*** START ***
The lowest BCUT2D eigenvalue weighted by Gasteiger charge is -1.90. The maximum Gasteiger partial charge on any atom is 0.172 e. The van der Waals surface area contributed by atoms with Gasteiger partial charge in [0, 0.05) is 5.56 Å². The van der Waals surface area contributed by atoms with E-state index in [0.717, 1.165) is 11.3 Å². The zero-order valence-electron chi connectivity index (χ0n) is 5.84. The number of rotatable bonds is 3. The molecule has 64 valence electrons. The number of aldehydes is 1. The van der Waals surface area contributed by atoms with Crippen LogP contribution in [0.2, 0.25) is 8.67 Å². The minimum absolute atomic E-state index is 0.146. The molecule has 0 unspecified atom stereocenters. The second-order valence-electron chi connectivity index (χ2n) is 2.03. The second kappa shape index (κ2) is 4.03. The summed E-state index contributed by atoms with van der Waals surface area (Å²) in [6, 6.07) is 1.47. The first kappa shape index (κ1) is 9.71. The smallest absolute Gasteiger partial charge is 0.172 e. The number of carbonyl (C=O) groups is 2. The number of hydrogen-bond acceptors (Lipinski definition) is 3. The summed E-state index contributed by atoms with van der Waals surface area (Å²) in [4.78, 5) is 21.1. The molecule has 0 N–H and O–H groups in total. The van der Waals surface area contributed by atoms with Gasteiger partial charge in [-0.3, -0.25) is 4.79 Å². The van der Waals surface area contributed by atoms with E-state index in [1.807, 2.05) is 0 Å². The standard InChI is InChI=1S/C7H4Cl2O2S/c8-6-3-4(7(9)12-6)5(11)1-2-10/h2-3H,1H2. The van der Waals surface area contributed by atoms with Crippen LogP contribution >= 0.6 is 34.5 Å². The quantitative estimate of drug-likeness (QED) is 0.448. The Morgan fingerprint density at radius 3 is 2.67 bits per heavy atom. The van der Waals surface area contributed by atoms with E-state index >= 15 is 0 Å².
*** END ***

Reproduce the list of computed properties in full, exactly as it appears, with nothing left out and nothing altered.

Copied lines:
The lowest BCUT2D eigenvalue weighted by Gasteiger charge is -1.90. The maximum Gasteiger partial charge on any atom is 0.172 e. The van der Waals surface area contributed by atoms with Gasteiger partial charge in [0, 0.05) is 5.56 Å². The van der Waals surface area contributed by atoms with E-state index in [0.717, 1.165) is 11.3 Å². The zero-order valence-electron chi connectivity index (χ0n) is 5.84. The number of rotatable bonds is 3. The molecule has 64 valence electrons. The number of aldehydes is 1. The van der Waals surface area contributed by atoms with Crippen LogP contribution in [0.2, 0.25) is 8.67 Å². The minimum absolute atomic E-state index is 0.146. The molecule has 0 unspecified atom stereocenters. The second-order valence-electron chi connectivity index (χ2n) is 2.03. The second kappa shape index (κ2) is 4.03. The summed E-state index contributed by atoms with van der Waals surface area (Å²) in [6, 6.07) is 1.47. The first kappa shape index (κ1) is 9.71. The smallest absolute Gasteiger partial charge is 0.172 e. The number of carbonyl (C=O) groups is 2. The number of hydrogen-bond acceptors (Lipinski definition) is 3. The summed E-state index contributed by atoms with van der Waals surface area (Å²) in [4.78, 5) is 21.1. The molecule has 0 N–H and O–H groups in total. The van der Waals surface area contributed by atoms with Gasteiger partial charge in [-0.3, -0.25) is 4.79 Å². The van der Waals surface area contributed by atoms with E-state index in [1.807, 2.05) is 0 Å². The standard InChI is InChI=1S/C7H4Cl2O2S/c8-6-3-4(7(9)12-6)5(11)1-2-10/h2-3H,1H2. The van der Waals surface area contributed by atoms with Crippen LogP contribution >= 0.6 is 34.5 Å². The quantitative estimate of drug-likeness (QED) is 0.448. The Morgan fingerprint density at radius 3 is 2.67 bits per heavy atom. The van der Waals surface area contributed by atoms with E-state index >= 15 is 0 Å².